Every second counts: How to tame tantrums before they start

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By Lisa Flam

When your little one is about to dissolve into a temper tantrum, every second counts.

Parents can try to head off a full-on meltdown by knowing the signs their kids may show just before they lose it, parenting expert Michele Borba told Kathie Lee Gifford and Hoda Kotb on TODAY Thursday.

“If you look real carefully at your child, you’ll see a predictable pattern that happens seconds before the exorcism,” said Borba, an educational psychologist.

When parents see those signs — the clenched fists or feet moving a certain way—they can take action.

Parents can distract their child with “Hey, look at the birdie,” or use “emotion coaching” by saying: “‘You look really sad or you look mad. Go take your mads out,’” Borba said.

Another idea is to tell kids to freeze, and take “big, big dragon breaths,” she said.

“What we discovered is the seconds before, actually can stop it,” Borba said.

She suggested parents help their child learn a habit or routine they can use to manage their emotions when things start to get tough, often when they are tired, bored or hungry.

Borba's tips for taming tantrums:

  • For young kids, have them blow bubbles right before they get really angry. “They can learn, you take a deep, deep breath and blow your meannies away."
  • Older kids can try yoga. “Yoga is wonderful because getting a slow deep breath into your brain is the fastest way to control yourself.”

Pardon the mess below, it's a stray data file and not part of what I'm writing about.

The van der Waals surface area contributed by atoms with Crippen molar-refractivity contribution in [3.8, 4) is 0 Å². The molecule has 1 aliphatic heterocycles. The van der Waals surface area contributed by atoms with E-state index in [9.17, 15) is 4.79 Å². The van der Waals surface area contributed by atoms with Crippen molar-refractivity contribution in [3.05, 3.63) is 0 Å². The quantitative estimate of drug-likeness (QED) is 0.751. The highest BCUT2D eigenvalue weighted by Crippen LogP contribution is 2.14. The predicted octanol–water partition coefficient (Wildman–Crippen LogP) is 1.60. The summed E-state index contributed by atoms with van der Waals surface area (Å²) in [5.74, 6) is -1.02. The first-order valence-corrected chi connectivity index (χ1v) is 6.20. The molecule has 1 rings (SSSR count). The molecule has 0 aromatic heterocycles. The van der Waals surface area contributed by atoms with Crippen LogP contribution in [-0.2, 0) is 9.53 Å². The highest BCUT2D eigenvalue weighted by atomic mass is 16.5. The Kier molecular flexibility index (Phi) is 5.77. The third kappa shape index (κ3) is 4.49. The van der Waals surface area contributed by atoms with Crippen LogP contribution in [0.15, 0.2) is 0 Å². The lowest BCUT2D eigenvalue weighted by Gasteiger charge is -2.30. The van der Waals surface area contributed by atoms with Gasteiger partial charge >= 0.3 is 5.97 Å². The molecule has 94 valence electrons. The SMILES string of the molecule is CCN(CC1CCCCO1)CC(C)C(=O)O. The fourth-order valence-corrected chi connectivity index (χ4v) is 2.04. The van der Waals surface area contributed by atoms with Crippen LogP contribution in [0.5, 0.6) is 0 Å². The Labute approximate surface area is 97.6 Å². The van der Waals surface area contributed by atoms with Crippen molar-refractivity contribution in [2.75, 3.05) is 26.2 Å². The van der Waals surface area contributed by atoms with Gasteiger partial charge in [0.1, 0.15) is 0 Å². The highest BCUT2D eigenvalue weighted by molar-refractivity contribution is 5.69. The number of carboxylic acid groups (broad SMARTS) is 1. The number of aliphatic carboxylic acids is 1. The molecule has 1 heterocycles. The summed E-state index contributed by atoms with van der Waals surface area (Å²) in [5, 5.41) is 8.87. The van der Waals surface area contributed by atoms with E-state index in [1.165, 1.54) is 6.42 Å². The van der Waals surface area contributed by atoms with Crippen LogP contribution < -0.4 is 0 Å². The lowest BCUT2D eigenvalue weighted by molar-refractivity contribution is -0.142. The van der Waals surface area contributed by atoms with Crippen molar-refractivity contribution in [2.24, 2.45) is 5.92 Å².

• Koosh or stress balls can also help, especially ones that kids can draw their emotions on. And every parent should carry Play-Doh for kids to mush their fingers through.

While kids are so full of emotion, Borba says it’s OK for kids to see parents' emotions to show different moods are normal. But remember to “plainly explain” why you are feeling the way you do, she said.

“Say, ‘Hey I’m really sad because Grandpa’s sick but I’m going to go outside to get myself collected,’ or ‘I’m really angry so I’m going to turn off to the side of the road to get myself back into shape,’” Borba says.

And remember, kids often mimic their parents’ emotions.

“They come with video cam recorders planted inside their heads,” Borba says. “They will play them back at the most inopportune moments. Realize your power and your influence, because what you model will be mirrored back to your child.”

Lisa A. Flam is a news and lifestyles reporter in New York. Follow her on Twitter.

For more information, visit the Parent Toolkit.